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Clash of the Titans

Less bang for more bucks in this re-release of the Kraken

It has a nice sheen to it: No, really, that's Ralph Fiennes under all that.

By Lee Gardner | Posted 4/1/2010

SO WHEN DID "Release the Kraken" become the new "Play it again, Sam"? Mentioning that I was going to see an advance screening of the remake of 1981's Clash of the Titans tended to inspire people to deliver a hearty rendition of the Laurence Olivier (or, in the trailer for the new movie, Liam Neeson) line. Point being, the original was conceived largely as a vehicle for the work of stop-motion animation pioneer Ray Harryhausen, but its campy adventures obviously remain a fond(ish) memory for many for reasons beyond its creaky effects. While director Louis Leterrier's reboot rolls out the latest in CG beasties and aftermarket 3D and replaces passive pretty boy Harry Hamlin with action puppet du jour Sam Worthington, it mostly misses what made the original worth remembering—in a fond way, at least.

The three credited screenwriters remain somewhat faithful to the outline of Beverly Cross' 1981 script, which itself was only partially faithful to Greek myth. The product of a grudge fuck between a mortal queen and king of the Olympian gods Zeus (Neeson), infant demigod Perseus is cast into the sea and discovered by a lowly fisherman (Pete Postlethwaite), who adopts him as his own son. The grown Perseus (Worthington) and his adoptive family find themselves caught in the middle of a war between men and the gods fomented by the god Hades (Ralph Fiennes, trying hard but hobbled by being costumed like John Travolta in Battlefield Earth). When the displeased deities threaten the annihilation of the city of Argos via primordial Chthulu-like terror the Kraken, Perseus joins together with the de rigeur ragtag band of companions to save the city, along the way facing down the divinely cuckolded beastman Calibos (Jason Flemyng), giant scorpions, the flesh-eating Stygian witches, and Medusa, the snake-haired monster whose gaze turns men to stone.

Of course, Worthington starts the movie about halfway there already. The Australian actor has toplined three of the biggest action movies of the past two years, including the highest-grossing movie of all time, and yet he remains a curiously inert screen presence. In contrast to Hamlin's diffident naf, this Perseus is written as a defiant man of action, headstrong and angry at the gods. Worthington's inexpressive dip-lip, snub-nose face, and suedehead haircut help him embody that change in attitude and set him apart from Leterrier's wild-haired Greeks, but he ultimately comes off a bit like a tight end from Texas A&M who wandered into a casting session and got lucky. As a mythic hero, he works hard but doesn't inspire.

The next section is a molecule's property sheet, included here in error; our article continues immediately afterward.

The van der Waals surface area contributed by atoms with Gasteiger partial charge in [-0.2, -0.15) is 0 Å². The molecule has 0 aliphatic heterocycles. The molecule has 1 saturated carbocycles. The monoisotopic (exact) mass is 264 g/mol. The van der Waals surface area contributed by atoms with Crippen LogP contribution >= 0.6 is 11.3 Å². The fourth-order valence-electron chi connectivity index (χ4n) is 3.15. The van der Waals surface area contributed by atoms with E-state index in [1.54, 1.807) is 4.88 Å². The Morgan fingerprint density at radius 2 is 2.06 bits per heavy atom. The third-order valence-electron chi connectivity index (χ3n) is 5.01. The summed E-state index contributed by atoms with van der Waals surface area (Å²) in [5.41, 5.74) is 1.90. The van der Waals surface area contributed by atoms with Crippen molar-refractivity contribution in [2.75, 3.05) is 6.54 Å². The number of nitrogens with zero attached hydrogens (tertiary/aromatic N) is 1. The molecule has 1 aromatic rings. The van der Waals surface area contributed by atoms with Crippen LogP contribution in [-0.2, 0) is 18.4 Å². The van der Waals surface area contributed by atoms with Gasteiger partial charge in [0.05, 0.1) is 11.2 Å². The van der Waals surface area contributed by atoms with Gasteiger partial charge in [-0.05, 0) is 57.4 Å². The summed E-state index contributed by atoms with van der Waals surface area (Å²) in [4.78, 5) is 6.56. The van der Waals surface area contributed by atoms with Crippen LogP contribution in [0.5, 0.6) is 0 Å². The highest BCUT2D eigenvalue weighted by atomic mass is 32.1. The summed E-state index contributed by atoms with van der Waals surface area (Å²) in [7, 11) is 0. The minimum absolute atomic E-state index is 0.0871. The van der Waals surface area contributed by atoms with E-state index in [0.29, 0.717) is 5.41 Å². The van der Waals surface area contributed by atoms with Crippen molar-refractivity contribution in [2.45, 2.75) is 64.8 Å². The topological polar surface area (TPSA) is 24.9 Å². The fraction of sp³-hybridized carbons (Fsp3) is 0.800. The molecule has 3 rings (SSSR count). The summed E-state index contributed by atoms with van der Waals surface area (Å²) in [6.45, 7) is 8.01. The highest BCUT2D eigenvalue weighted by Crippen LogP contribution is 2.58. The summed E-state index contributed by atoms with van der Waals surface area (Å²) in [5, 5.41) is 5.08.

Indeed, Worthington's Perseus is just the scowling face of a movie that takes itself entirely too seriously. As in Leterrier's 2008 The Incredible Hulk, there are jokes, even the occasional in-joke, but nothing much actually fun. Olivier embraced the campiness of the original and still managed to bring memorable saturnine slyness to his Zeus; Neeson stands up straight in his celestial armor, booms his lines, and struggles to not come off like a big shiny tool. Perseus and company's battles with Calibos and the CG giant scorpions are impressively brutal and kinetic, but they're shot and edited into a nearly incomprehensible blur. (The editing also bespeaks a much longer, if not likely better, original cut.) A romantic subplot between Perseus and fellow demigod Io (Gemma Arterton in couture togas) mainly serves to show off the script's seams. The new Clash is the kind of silly but not silly enough movie that seems to expect Io touching Perseus' chest mid-clinch and telling him to "Ease your storm" not to get a laugh.

The real hero here is Danish actor Mads Mikkelsen (Flame and Citron, the Daniel Craig-era Casino Royale), a double-take ringer for Dwayne "The Rock" Johnson in his beard and breastplate, seemingly on an epic quest to steal scenes as the stoic Argosian soldier Draco. Indeed, character-actor trainspotters might forgive Clash some of its affronts for giving the likes of Postlethwaite, Liam Cunningham, Ashraf Barhom, Polly Walker, and Danny Huston a wig and a few lines. Know who else comes off surprisingly well in spots here? Ray Harryhausen. Leterrier pulls out all the stops to make Perseus' encounter with Medusa theme-park-ride thrilling, but Harryhausen's haggard, blobby beast lurching around a dimly lit lair still chills more.

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